Academic journal article Journal of Accountancy

Financial Aid 101: Planning Opportunities for CPAs

Academic journal article Journal of Accountancy

Financial Aid 101: Planning Opportunities for CPAs

Article excerpt

EXECUTIVE SUMMARY

* COLLEGES AWARD FINANCIAL AID IN THE FORM OF scholarships, grants, loans and work-study awards based on the financial need of a student. The formula used to determine financial need is: financial need = cost of attendance (COA) - expected family contribution (EFC).

* THE EFC IS DEPENDENT ON THE INCOME AND ASSETS of parents and student and is determined by filing the free application for federal student aid (FAFSA) every year that a child will be in college.

* Generally, any income and assets parents have in excess of $100,000 will significantly reduce their eligibility for financial aid for children in college.

* The federal methodology is used by most institutions for awarding financial aid, but some private colleges and a select group of elite schools use other methodologies.

* CPAs CAN PROVIDE A VALUABLE SERVICE TO THEIR clients by assisting in the filing of the FAFSA form and planning to maximize financial aid awards.

With college costs increasing faster than the rate of inflation and the annual price tag at many private colleges now exceeding $40,000, financing a college education has become more daunting than ever. CPAs increasingly are being asked for advice on how to save for college and how to maximize financial aid awards. While it is tempting to recommend saving in a child's name because of the lower tax rate or investing in prepaid tuition plans to gain immunity from tuition hikes, such actions can dramatically reduce financial aid awards. Estimating financial needs and devising tax-effective investment strategies are important (see "Other Considerations," page 83), but relying exclusively on tax-favored investments for college can negate the fruits of hard work and planning if the result is a reduced financial aid award.

CPAs can play a key role in advising clients on investment and tax strategies to finance college education. In this article we'll analyze the federal financial aid formula, explain the effects of different factors on financial aid awards and offer planning opportunities CPAs can consider for their clients.

THE FORMULA

Colleges awarding scholarships, grants, loans and work-study programs based on the student's financial need use the following formula: Financial need = cost of attendance (COA) - expected family contribution (EFC).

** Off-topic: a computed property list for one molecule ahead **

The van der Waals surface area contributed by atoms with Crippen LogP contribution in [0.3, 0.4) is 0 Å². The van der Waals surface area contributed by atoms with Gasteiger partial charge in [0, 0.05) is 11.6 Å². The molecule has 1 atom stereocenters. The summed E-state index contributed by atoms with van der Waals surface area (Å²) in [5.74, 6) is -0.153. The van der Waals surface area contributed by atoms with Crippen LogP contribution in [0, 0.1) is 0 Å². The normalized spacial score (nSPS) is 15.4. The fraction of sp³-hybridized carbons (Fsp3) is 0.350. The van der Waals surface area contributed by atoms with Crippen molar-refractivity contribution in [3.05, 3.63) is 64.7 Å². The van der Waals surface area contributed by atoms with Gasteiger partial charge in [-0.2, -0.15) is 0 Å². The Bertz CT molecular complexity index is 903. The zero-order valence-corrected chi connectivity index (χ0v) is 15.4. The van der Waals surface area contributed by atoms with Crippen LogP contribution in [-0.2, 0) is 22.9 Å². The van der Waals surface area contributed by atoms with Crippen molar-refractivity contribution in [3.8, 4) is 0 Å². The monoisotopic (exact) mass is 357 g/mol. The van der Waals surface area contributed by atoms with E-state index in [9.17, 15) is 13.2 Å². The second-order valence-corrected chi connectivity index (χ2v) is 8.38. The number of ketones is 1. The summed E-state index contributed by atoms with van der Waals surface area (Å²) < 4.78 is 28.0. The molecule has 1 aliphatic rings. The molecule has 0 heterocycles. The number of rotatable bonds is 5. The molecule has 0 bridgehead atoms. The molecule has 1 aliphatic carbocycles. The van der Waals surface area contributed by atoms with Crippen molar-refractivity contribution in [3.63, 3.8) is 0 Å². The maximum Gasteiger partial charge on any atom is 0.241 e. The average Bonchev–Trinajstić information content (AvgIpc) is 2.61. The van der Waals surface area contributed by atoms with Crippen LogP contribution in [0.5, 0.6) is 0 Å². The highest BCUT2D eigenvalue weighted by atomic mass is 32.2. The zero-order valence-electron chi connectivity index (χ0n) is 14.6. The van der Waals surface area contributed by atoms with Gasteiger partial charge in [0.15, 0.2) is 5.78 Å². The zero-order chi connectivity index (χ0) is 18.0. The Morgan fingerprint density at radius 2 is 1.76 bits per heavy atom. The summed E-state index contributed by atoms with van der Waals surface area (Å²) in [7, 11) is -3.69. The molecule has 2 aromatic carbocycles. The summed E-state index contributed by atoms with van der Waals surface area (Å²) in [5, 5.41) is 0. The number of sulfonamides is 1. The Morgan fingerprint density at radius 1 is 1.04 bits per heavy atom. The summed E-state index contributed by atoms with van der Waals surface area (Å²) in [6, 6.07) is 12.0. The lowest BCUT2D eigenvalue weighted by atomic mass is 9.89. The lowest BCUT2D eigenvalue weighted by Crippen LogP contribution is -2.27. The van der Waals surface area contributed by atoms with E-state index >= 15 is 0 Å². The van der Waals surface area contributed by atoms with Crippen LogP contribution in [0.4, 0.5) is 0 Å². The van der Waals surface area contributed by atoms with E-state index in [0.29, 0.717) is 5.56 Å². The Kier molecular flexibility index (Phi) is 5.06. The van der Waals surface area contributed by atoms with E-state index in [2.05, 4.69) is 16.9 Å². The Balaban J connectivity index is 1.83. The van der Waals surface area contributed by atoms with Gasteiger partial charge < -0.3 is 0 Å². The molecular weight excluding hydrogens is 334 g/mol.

COA is the total yearly cost including tuition and fees, on-campus room and board (or a housing and food allowance for off-campus students), books, supplies, transportation, loan fees and miscellaneous expenses, including an allowance for the rental or purchase of a personal computer. The EFC is dependent on the income and assets of parents and student. Exhibit 1, page 81, diagrams the components of the EFC.

The EFC is determined by filing the free application for federal student aid (FAFSA) every year that a child attends college. This is an additional service CPAs could provide their clients and is easily done at the time the client's tax return is prepared. The FAFSA should be filed after January 1 of each year; it can be filed electronically at www.fafsa. ed.gov. Computation of the EFC is a process akin to filling out an income tax return. To maximize financial aid awards, CPAs need a sound understanding of the rules.

To illustrate how the financial aid formula works, let's assume the following facts for the Jones family for 2004:

Family:    Size (2 parents, 2 children)                        4
           Number of children attending college                1
           State of residence                      Massachusetts
Parents:   Age of the older parent                            50
           Earned income of parent 1                     $40,000
           Earned income of parent 2                     $20,000
           Adjusted gross income                         $63,000
           Contributions to 401(k) plans                  $6,000
           Assessable assets                             $50,000
Student:   Earned income                                  $4,000
           Adjusted gross income                          $4,200
           Assessable assets                              $5,000

The calculations of the EFC for the Jones family are presented in exhibit 2, page 82, and explained below. …

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